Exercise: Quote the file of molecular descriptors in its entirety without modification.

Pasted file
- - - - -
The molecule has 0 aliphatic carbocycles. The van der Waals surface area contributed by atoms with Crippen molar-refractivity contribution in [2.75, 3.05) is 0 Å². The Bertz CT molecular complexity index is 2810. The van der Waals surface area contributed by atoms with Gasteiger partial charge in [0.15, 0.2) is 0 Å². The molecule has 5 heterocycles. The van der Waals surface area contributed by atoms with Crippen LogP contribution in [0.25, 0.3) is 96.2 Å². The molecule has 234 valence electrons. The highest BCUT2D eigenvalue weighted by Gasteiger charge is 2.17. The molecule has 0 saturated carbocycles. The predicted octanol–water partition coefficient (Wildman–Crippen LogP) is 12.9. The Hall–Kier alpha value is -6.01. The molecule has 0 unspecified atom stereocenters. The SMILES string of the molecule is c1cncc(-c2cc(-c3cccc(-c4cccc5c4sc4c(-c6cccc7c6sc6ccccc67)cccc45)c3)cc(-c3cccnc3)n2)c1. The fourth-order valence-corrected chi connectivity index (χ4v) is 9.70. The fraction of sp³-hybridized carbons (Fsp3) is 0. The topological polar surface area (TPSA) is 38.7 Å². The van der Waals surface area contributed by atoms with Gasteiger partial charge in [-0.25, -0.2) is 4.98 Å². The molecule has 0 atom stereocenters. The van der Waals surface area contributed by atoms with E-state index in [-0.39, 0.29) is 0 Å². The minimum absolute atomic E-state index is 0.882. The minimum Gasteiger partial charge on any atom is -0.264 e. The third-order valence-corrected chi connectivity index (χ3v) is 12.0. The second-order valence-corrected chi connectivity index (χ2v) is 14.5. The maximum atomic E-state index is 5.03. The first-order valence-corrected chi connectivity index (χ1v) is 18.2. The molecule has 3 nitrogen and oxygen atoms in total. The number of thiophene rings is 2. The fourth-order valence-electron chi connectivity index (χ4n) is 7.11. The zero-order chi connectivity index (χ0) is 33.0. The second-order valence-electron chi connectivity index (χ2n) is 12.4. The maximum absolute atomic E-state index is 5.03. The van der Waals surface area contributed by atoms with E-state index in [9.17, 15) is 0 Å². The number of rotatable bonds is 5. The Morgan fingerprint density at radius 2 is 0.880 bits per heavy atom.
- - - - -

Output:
The molecule has 0 aliphatic carbocycles. The van der Waals surface area contributed by atoms with Crippen molar-refractivity contribution in [2.75, 3.05) is 0 Å². The Bertz CT molecular complexity index is 2810. The van der Waals surface area contributed by atoms with Gasteiger partial charge in [0.15, 0.2) is 0 Å². The molecule has 5 heterocycles. The van der Waals surface area contributed by atoms with Crippen LogP contribution in [0.25, 0.3) is 96.2 Å². The molecule has 234 valence electrons. The highest BCUT2D eigenvalue weighted by Gasteiger charge is 2.17. The molecule has 0 saturated carbocycles. The predicted octanol–water partition coefficient (Wildman–Crippen LogP) is 12.9. The Hall–Kier alpha value is -6.01. The molecule has 0 unspecified atom stereocenters. The SMILES string of the molecule is c1cncc(-c2cc(-c3cccc(-c4cccc5c4sc4c(-c6cccc7c6sc6ccccc67)cccc45)c3)cc(-c3cccnc3)n2)c1. The fourth-order valence-corrected chi connectivity index (χ4v) is 9.70. The fraction of sp³-hybridized carbons (Fsp3) is 0. The topological polar surface area (TPSA) is 38.7 Å². The van der Waals surface area contributed by atoms with Gasteiger partial charge in [-0.25, -0.2) is 4.98 Å². The molecule has 0 atom stereocenters. The van der Waals surface area contributed by atoms with E-state index in [-0.39, 0.29) is 0 Å². The minimum absolute atomic E-state index is 0.882. The minimum Gasteiger partial charge on any atom is -0.264 e. The third-order valence-corrected chi connectivity index (χ3v) is 12.0. The second-order valence-corrected chi connectivity index (χ2v) is 14.5. The maximum atomic E-state index is 5.03. The first-order valence-corrected chi connectivity index (χ1v) is 18.2. The molecule has 3 nitrogen and oxygen atoms in total. The number of thiophene rings is 2. The fourth-order valence-electron chi connectivity index (χ4n) is 7.11. The zero-order chi connectivity index (χ0) is 33.0. The second-order valence-electron chi connectivity index (χ2n) is 12.4. The maximum absolute atomic E-state index is 5.03. The van der Waals surface area contributed by atoms with E-state index in [9.17, 15) is 0 Å². The number of rotatable bonds is 5. The Morgan fingerprint density at radius 2 is 0.880 bits per heavy atom.